• 52ndAmendment Act of 1985 provided for the disqualification of the members of Parliament and state legislature on the ground of defection.
  • Tenth Schedule deals with Anti-defection law.
  • It lays down the process by which legislators may be disqualified on grounds of defection by the Presiding Officer of a legislature based on a petition by any other member of the House.
  • The decision on question as to disqualification on ground of defection is referred to the Chairman or the Speaker of such House, and his decision is final.
  • The law applies to both Parliament and State assemblies.


  • Member of the House disqualified,
    • If he voluntarily gives up his membership of his political party  (or)
    • If he votes or abstains from voting in such House contrary to any direction issued by his political party without obtaining prior permission of such party and such act has not been condoned by the party within 15 days.
  • Independent Members:An Independent members of a House becomes disqualified if he joins any political party after such election.
  • Nominated Members:A nominated members becomes disqualified if he joins any political party after the expiry of six months from the date on which he takes his seat in the house.

Power to Disqualify

  • The Chairman or the Speaker of the House takes the decision to disqualify a member.
  • If a complaint is received with respect to the defection of the Chairman or Speaker, a member of the House elected by that House shall take the decision.


Disqualification does not apply in the following two cases:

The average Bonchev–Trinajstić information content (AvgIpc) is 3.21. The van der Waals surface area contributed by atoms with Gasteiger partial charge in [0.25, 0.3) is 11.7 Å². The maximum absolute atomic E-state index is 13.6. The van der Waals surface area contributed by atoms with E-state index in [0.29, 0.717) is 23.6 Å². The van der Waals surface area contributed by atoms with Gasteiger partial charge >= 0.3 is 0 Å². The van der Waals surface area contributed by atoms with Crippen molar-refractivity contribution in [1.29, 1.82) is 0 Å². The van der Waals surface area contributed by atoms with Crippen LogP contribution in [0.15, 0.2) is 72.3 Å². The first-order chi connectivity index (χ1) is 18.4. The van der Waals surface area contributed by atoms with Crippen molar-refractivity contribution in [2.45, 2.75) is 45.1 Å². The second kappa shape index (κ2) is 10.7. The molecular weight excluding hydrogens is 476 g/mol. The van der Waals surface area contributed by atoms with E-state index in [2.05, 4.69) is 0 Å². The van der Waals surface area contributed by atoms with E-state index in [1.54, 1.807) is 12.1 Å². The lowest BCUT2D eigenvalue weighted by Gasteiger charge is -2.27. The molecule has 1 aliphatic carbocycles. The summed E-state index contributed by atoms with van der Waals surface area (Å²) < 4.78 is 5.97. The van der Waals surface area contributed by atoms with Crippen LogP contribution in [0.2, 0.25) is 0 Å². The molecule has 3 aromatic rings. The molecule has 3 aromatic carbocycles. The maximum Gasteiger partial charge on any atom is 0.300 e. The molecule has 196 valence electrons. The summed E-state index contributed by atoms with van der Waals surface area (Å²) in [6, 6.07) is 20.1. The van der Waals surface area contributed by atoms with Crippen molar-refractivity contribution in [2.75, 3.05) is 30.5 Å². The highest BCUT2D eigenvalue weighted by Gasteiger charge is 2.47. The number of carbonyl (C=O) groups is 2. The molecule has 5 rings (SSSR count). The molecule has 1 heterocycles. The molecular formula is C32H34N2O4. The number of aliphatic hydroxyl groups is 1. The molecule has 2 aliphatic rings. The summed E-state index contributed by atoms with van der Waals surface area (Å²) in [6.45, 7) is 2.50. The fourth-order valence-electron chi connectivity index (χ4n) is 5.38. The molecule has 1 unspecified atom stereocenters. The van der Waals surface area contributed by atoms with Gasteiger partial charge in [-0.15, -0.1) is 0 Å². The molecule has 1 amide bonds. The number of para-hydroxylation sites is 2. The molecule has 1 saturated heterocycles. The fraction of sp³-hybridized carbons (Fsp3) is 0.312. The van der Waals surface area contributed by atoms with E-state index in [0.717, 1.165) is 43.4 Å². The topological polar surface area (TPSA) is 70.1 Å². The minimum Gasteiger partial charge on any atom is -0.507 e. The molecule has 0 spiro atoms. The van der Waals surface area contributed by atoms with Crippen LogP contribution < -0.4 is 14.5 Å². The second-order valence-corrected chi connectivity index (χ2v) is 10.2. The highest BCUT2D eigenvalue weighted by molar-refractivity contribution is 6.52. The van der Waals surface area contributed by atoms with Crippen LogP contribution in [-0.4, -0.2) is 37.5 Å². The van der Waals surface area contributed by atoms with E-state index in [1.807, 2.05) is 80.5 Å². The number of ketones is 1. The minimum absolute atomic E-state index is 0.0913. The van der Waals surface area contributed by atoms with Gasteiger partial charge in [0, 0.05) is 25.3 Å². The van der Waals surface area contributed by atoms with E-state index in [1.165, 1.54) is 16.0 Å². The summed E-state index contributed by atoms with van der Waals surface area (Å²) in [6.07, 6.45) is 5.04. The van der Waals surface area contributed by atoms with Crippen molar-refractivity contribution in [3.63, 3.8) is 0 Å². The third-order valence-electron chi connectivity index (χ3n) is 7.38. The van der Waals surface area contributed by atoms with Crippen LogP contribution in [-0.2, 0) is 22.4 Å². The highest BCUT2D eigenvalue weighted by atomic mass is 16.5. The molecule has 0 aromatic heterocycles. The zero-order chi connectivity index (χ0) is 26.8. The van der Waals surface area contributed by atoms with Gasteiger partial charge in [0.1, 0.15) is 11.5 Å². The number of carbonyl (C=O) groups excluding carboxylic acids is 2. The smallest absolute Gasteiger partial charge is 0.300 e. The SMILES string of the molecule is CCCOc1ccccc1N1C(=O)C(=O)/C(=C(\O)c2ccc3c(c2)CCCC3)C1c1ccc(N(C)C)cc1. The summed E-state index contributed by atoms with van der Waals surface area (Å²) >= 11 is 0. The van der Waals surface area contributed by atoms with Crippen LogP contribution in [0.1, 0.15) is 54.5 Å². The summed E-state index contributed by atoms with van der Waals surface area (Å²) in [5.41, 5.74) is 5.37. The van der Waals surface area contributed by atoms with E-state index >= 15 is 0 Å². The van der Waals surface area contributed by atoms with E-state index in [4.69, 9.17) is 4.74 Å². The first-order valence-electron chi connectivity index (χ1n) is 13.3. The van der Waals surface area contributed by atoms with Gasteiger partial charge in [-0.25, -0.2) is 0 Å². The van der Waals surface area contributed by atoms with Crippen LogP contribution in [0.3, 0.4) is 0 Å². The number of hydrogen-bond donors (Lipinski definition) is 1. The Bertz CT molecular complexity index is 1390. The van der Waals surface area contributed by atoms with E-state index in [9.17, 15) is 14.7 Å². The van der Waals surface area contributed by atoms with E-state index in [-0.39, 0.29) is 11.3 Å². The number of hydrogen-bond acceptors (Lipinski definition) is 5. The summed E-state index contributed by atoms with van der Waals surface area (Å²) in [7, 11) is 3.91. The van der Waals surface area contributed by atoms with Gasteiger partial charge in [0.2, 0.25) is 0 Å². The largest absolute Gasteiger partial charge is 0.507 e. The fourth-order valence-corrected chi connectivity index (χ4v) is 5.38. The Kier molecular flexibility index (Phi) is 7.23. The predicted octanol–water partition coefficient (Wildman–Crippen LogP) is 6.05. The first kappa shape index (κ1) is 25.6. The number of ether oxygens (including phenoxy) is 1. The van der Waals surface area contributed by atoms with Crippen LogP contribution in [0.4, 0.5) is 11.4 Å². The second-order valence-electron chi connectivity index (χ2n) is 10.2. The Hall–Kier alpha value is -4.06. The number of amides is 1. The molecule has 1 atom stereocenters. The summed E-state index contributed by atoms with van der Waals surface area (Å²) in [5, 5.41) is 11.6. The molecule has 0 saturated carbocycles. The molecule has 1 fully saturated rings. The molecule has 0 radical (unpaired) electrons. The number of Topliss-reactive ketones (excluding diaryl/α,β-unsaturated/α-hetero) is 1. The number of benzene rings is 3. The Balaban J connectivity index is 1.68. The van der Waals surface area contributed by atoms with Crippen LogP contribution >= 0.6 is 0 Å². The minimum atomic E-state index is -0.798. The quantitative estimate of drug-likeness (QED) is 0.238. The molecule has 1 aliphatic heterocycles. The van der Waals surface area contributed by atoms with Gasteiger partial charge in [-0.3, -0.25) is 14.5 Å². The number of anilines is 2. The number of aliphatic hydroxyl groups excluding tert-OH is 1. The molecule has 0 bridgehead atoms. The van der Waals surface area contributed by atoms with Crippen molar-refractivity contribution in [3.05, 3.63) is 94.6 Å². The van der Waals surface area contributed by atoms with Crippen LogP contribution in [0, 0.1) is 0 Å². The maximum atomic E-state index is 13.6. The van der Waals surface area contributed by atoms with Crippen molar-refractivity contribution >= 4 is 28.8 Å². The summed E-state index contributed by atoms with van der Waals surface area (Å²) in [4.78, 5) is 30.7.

• If a member goes out his party as a result of merger of the party with another party. The merger takes place when two-thirds of the members of the party have agreed to such merger (This was later, deleted by 91stAmendment Act 2003).
  • If a member, after being elected as the presiding officer of the house, voluntarily gives up his membership of his party or re-joins it after he ceases to hold that office.

91st Amendment Act of 2003 has made the following provisions:

  • Total number of Minister including PM/CM shall not exceed 15% of total strength of Lok Sabha / Legislative assembly.
  • Member of Parliament / State Legislature belonging to any political party who is disqualified on the ground of defection shall also be disqualified to be appointed as Minister.

Court interpretations on anti-defection law:

  • The Tenth Schedule says the Speaker’s/Chairperson’s decision on questions of disqualification on ground of defection shall be final and can’t be questioned in courts.